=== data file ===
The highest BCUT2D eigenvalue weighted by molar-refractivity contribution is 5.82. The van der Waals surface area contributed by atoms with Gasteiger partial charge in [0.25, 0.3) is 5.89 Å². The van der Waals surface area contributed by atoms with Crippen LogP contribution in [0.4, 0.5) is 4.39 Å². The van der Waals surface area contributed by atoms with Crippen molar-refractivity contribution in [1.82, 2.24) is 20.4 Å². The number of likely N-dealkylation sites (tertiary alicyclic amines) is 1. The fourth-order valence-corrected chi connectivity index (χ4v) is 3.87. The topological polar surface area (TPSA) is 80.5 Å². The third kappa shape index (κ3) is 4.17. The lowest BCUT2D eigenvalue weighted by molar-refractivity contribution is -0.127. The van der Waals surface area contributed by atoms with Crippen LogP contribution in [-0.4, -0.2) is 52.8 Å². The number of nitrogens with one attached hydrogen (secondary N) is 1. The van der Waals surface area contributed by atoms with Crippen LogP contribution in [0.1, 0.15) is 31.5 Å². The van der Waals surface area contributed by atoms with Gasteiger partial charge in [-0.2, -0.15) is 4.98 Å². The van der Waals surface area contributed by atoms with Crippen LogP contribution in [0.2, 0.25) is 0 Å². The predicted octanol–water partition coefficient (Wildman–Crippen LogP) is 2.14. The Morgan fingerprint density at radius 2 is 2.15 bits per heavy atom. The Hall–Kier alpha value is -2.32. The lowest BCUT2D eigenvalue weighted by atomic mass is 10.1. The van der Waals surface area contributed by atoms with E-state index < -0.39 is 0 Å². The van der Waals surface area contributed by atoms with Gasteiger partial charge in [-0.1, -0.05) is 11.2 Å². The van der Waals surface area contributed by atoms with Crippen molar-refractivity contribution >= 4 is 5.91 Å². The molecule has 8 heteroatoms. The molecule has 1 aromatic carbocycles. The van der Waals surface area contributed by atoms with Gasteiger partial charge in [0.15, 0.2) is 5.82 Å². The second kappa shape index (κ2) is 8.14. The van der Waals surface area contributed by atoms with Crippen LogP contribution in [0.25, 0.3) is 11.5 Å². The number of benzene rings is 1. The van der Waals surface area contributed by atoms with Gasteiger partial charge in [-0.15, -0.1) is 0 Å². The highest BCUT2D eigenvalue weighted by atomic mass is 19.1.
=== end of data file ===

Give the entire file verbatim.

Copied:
The highest BCUT2D eigenvalue weighted by molar-refractivity contribution is 5.82. The van der Waals surface area contributed by atoms with Gasteiger partial charge in [0.25, 0.3) is 5.89 Å². The van der Waals surface area contributed by atoms with Crippen LogP contribution in [0.4, 0.5) is 4.39 Å². The van der Waals surface area contributed by atoms with Crippen molar-refractivity contribution in [1.82, 2.24) is 20.4 Å². The number of likely N-dealkylation sites (tertiary alicyclic amines) is 1. The fourth-order valence-corrected chi connectivity index (χ4v) is 3.87. The topological polar surface area (TPSA) is 80.5 Å². The third kappa shape index (κ3) is 4.17. The lowest BCUT2D eigenvalue weighted by molar-refractivity contribution is -0.127. The van der Waals surface area contributed by atoms with Crippen LogP contribution in [-0.4, -0.2) is 52.8 Å². The number of nitrogens with one attached hydrogen (secondary N) is 1. The van der Waals surface area contributed by atoms with Crippen LogP contribution in [0.1, 0.15) is 31.5 Å². The van der Waals surface area contributed by atoms with Gasteiger partial charge in [-0.2, -0.15) is 4.98 Å². The van der Waals surface area contributed by atoms with Crippen LogP contribution in [0.2, 0.25) is 0 Å². The predicted octanol–water partition coefficient (Wildman–Crippen LogP) is 2.14. The Morgan fingerprint density at radius 2 is 2.15 bits per heavy atom. The Hall–Kier alpha value is -2.32. The lowest BCUT2D eigenvalue weighted by atomic mass is 10.1. The van der Waals surface area contributed by atoms with E-state index < -0.39 is 0 Å². The van der Waals surface area contributed by atoms with Gasteiger partial charge in [-0.1, -0.05) is 11.2 Å². The van der Waals surface area contributed by atoms with Crippen molar-refractivity contribution >= 4 is 5.91 Å². The molecule has 8 heteroatoms. The molecule has 1 aromatic carbocycles. The van der Waals surface area contributed by atoms with Gasteiger partial charge in [0.15, 0.2) is 5.82 Å². The second kappa shape index (κ2) is 8.14. The van der Waals surface area contributed by atoms with Crippen LogP contribution in [0.25, 0.3) is 11.5 Å². The number of benzene rings is 1. The van der Waals surface area contributed by atoms with Gasteiger partial charge in [-0.15, -0.1) is 0 Å². The highest BCUT2D eigenvalue weighted by atomic mass is 19.1.